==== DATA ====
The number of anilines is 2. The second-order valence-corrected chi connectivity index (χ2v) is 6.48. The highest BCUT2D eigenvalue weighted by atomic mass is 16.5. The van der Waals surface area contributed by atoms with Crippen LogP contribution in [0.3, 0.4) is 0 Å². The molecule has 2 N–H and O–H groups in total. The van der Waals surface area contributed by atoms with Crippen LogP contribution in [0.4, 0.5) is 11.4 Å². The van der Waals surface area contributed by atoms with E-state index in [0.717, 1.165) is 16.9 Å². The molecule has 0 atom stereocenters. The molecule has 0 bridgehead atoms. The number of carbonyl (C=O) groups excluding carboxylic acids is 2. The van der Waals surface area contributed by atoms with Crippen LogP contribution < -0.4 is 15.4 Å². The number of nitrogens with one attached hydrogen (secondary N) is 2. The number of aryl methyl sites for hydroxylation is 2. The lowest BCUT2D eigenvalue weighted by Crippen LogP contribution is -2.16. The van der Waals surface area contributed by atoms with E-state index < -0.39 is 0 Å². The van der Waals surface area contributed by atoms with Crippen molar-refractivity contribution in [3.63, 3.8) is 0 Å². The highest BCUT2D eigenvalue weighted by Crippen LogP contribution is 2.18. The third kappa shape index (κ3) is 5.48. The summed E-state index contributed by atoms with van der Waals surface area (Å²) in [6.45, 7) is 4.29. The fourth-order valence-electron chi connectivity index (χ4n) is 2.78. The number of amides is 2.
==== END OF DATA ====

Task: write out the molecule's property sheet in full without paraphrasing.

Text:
The number of anilines is 2. The second-order valence-corrected chi connectivity index (χ2v) is 6.48. The highest BCUT2D eigenvalue weighted by atomic mass is 16.5. The van der Waals surface area contributed by atoms with Crippen LogP contribution in [0.3, 0.4) is 0 Å². The molecule has 2 N–H and O–H groups in total. The van der Waals surface area contributed by atoms with Crippen LogP contribution in [0.4, 0.5) is 11.4 Å². The van der Waals surface area contributed by atoms with E-state index in [0.717, 1.165) is 16.9 Å². The molecule has 0 atom stereocenters. The molecule has 0 bridgehead atoms. The number of carbonyl (C=O) groups excluding carboxylic acids is 2. The van der Waals surface area contributed by atoms with Crippen LogP contribution < -0.4 is 15.4 Å². The number of nitrogens with one attached hydrogen (secondary N) is 2. The number of aryl methyl sites for hydroxylation is 2. The lowest BCUT2D eigenvalue weighted by Crippen LogP contribution is -2.16. The van der Waals surface area contributed by atoms with E-state index < -0.39 is 0 Å². The van der Waals surface area contributed by atoms with Crippen molar-refractivity contribution in [3.63, 3.8) is 0 Å². The highest BCUT2D eigenvalue weighted by Crippen LogP contribution is 2.18. The third kappa shape index (κ3) is 5.48. The summed E-state index contributed by atoms with van der Waals surface area (Å²) in [6.45, 7) is 4.29. The fourth-order valence-electron chi connectivity index (χ4n) is 2.78. The number of amides is 2.